The search for an effective treatment for Alzheimer’s has continued to elude researchers. A growing number of researchers contend this is because current research is focusing on the wrong area—the end pathology of the disease, not its root cause.
For more than 20 years, Brian Balin, PhD, and his team have been working under the hypothesis that infectious agents—in this case, Chlamydia pneumoniae—could be a trigger for the process that causes the accumulation of amyloid and tau build-up, which are key indicators of Alzheimer’s disease. In fact, their research thus far has shown the presence of the intracellular bacteria in the brains of those who had died from the disease.
In this month’s issue of The Lancet Neurology, he and co-author Alan Hudson, PhD, at Wayne State University, call for more funding for this rapidly growing area of research to determine if antimicrobial agents could be an effective strategy for treating a disease that currently has had very little success with therapeutics.
“Answers to the questions of Alzheimer’s disease, and possibly other neurodegenerative conditions as well, does not reside solely in the pathology, but rather in the route to that pathology, for which infectious agents provide biologically and pathologically relevant solutions,” wrote Drs. Balin and Hudson.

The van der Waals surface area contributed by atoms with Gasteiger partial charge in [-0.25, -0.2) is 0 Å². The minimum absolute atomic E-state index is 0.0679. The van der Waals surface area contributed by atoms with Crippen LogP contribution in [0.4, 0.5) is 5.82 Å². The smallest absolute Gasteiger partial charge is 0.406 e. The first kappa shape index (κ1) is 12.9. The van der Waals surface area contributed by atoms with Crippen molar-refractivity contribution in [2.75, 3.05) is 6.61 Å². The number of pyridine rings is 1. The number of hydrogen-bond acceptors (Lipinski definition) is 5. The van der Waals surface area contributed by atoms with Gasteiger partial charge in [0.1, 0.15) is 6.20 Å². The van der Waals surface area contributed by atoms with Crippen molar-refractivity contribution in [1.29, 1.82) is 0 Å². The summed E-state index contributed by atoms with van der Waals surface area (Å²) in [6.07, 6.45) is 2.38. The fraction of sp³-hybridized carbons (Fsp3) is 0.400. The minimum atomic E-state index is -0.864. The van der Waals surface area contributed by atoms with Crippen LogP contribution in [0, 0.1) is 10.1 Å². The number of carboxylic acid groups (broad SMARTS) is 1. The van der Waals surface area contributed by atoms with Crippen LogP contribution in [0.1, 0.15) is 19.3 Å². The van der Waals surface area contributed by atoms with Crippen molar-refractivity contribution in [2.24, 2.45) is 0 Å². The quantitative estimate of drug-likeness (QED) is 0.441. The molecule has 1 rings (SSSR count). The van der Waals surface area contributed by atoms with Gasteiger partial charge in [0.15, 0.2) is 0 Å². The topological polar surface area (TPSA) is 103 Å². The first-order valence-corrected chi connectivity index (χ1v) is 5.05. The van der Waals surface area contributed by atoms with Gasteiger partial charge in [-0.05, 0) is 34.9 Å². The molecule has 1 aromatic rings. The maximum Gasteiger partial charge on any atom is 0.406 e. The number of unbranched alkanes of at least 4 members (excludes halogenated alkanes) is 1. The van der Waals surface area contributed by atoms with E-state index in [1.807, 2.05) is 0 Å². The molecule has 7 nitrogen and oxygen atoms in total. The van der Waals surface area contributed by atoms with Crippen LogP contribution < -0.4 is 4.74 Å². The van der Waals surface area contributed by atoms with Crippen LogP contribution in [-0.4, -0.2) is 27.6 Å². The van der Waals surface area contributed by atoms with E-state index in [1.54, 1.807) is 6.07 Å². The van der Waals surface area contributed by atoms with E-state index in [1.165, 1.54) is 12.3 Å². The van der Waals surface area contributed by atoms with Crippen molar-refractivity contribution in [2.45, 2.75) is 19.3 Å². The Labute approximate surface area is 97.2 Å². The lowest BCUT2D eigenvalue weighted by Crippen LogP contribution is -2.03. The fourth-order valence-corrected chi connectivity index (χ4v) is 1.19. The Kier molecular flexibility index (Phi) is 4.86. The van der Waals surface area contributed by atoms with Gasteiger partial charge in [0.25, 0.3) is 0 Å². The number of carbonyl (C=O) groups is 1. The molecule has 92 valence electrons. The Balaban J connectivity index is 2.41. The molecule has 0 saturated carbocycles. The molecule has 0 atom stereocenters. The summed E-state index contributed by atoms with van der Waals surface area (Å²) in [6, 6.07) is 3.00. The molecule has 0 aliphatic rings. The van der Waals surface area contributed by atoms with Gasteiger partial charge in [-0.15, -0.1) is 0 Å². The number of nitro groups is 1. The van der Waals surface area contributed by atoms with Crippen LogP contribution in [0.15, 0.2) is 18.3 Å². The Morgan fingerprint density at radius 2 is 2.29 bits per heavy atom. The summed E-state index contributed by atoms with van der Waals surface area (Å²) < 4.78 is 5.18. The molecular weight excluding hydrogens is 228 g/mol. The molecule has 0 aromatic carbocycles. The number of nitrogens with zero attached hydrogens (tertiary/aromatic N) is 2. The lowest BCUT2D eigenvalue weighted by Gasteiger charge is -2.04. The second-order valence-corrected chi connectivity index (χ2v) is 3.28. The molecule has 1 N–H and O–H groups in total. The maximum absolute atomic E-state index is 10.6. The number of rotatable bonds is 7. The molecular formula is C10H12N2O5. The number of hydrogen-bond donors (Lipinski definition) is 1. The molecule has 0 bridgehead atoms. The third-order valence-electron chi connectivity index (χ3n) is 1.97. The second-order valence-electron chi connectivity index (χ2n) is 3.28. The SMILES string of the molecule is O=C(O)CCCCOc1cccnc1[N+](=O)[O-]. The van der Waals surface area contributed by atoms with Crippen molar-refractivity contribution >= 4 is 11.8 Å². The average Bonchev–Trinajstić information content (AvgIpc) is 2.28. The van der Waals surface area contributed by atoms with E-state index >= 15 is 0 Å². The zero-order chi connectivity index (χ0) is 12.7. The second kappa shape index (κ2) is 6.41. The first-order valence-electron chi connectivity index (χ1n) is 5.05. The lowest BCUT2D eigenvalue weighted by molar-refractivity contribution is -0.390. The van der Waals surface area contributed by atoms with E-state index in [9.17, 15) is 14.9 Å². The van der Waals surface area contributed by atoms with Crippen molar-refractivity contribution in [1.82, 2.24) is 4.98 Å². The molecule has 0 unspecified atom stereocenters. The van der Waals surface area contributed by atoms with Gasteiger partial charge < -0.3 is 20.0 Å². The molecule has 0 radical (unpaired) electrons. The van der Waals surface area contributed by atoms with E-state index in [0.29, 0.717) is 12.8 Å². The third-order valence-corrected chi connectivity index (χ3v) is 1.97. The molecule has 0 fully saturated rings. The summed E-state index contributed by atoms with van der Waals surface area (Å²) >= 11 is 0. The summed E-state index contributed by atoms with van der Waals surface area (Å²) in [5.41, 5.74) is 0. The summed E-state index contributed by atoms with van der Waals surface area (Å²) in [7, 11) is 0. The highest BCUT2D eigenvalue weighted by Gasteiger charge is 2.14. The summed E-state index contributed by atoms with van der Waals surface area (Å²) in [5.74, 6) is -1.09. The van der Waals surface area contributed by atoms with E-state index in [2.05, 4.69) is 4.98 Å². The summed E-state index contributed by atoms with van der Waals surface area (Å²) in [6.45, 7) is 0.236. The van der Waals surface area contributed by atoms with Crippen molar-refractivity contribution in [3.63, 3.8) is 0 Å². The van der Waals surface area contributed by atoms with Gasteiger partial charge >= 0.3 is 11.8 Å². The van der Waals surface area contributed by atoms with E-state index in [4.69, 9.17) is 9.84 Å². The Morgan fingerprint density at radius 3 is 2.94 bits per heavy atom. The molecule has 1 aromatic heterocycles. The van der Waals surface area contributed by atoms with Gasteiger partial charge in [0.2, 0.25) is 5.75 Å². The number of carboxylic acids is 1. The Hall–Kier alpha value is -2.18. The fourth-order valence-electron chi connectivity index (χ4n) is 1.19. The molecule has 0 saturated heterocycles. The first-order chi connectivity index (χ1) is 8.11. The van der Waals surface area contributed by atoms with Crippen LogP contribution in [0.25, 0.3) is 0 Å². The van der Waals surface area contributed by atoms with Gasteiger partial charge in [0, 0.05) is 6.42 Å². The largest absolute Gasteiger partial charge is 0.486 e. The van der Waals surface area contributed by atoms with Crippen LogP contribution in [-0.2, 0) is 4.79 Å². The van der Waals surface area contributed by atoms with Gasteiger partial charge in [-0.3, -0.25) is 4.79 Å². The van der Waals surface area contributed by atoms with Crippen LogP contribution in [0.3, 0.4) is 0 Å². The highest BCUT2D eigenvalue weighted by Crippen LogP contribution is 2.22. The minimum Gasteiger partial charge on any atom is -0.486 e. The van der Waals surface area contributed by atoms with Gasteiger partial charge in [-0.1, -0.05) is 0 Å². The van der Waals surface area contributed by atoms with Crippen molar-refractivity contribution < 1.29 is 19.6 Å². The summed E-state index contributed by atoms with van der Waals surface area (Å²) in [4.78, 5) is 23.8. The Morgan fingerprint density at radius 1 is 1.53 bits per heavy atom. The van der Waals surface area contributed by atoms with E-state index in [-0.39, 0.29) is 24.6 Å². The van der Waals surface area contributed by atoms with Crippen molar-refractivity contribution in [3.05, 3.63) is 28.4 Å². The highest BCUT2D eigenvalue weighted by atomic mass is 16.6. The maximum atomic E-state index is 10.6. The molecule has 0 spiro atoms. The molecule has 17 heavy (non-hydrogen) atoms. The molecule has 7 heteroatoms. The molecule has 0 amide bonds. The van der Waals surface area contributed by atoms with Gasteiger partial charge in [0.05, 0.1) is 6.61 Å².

Dr. Balin argues that many researchers from across the country and the world are finding that infectious agents are being harbored in the brain, and can trigger another factor: inflammation. He describes it as firing a gun.
“You can have a loaded gun, but the trigger has to be pulled to inflict damage,” he said. “In the case of Alzheimer’s, the bullet is the infection, and once triggered, the infection will result in inflammation in the brain; genetic predisposition, trauma in the brain or even the aging process itself may exacerbate this process.”
Dr. Balin adds that the growing body of work in this area can no longer be ignored.
“We’ve been hearing the amyloid/tau story for 30 years, but it hasn’t given us any answers as to why the disease occurs,” he said. “We need a better understanding of the upstream cellular processes that lead to this outcome, and we need the support to do that.”
This charge laid out by Drs. Balin and Hudson in their latest paper comes after a 2016 editorial in the Journal of Alzheimer’s Disease that Dr. Balin co-authored with 32 other researchers from around the world. In it, the authors called for more research on the role of infection in the onset of Alzheimer’s and the need for clinical trials to begin using antimicrobial treatments.
“Anti-amyloid drugs have not been successful thus far,” explained Dr. Balin. “It’s time to focus on trials that explore the use, possibly in combination, of antibiotics, antivirals and anti-inflammatories as a method of slowing the progression of Alzheimer’s or, perhaps even stopping it completely. This avenue of research into the cause of Alzheimer disease can no longer be ignored.”
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